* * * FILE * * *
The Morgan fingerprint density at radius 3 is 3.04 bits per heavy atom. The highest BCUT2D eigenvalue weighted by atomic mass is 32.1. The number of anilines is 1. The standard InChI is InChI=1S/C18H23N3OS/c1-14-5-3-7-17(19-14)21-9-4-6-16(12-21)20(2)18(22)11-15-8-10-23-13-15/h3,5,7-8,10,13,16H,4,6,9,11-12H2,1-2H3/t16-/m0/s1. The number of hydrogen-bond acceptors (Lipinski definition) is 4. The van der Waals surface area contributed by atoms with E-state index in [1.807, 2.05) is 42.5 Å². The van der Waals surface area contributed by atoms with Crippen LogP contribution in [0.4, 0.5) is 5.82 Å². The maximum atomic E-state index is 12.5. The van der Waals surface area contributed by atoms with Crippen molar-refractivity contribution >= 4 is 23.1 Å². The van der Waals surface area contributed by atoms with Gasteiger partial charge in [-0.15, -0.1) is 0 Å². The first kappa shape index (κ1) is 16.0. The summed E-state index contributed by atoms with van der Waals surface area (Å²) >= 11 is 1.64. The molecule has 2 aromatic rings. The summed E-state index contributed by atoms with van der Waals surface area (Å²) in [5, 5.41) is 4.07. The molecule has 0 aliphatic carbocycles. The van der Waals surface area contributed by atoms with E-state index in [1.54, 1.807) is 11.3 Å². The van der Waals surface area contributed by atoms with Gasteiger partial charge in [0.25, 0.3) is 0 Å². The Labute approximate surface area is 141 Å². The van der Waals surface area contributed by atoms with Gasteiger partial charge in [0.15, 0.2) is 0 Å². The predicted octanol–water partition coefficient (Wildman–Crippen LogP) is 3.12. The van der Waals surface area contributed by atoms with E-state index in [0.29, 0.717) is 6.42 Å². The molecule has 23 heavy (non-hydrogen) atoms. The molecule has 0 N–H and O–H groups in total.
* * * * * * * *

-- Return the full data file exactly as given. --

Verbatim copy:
The Morgan fingerprint density at radius 3 is 3.04 bits per heavy atom. The highest BCUT2D eigenvalue weighted by atomic mass is 32.1. The number of anilines is 1. The standard InChI is InChI=1S/C18H23N3OS/c1-14-5-3-7-17(19-14)21-9-4-6-16(12-21)20(2)18(22)11-15-8-10-23-13-15/h3,5,7-8,10,13,16H,4,6,9,11-12H2,1-2H3/t16-/m0/s1. The number of hydrogen-bond acceptors (Lipinski definition) is 4. The van der Waals surface area contributed by atoms with E-state index in [1.807, 2.05) is 42.5 Å². The van der Waals surface area contributed by atoms with Crippen LogP contribution in [0.4, 0.5) is 5.82 Å². The maximum atomic E-state index is 12.5. The van der Waals surface area contributed by atoms with Crippen molar-refractivity contribution >= 4 is 23.1 Å². The van der Waals surface area contributed by atoms with Gasteiger partial charge in [-0.15, -0.1) is 0 Å². The first kappa shape index (κ1) is 16.0. The summed E-state index contributed by atoms with van der Waals surface area (Å²) >= 11 is 1.64. The molecule has 2 aromatic rings. The summed E-state index contributed by atoms with van der Waals surface area (Å²) in [5, 5.41) is 4.07. The molecule has 0 aliphatic carbocycles. The van der Waals surface area contributed by atoms with E-state index in [1.54, 1.807) is 11.3 Å². The van der Waals surface area contributed by atoms with Gasteiger partial charge in [0.25, 0.3) is 0 Å². The Labute approximate surface area is 141 Å². The van der Waals surface area contributed by atoms with Gasteiger partial charge in [0.15, 0.2) is 0 Å². The predicted octanol–water partition coefficient (Wildman–Crippen LogP) is 3.12. The van der Waals surface area contributed by atoms with E-state index in [0.29, 0.717) is 6.42 Å². The molecule has 23 heavy (non-hydrogen) atoms. The molecule has 0 N–H and O–H groups in total.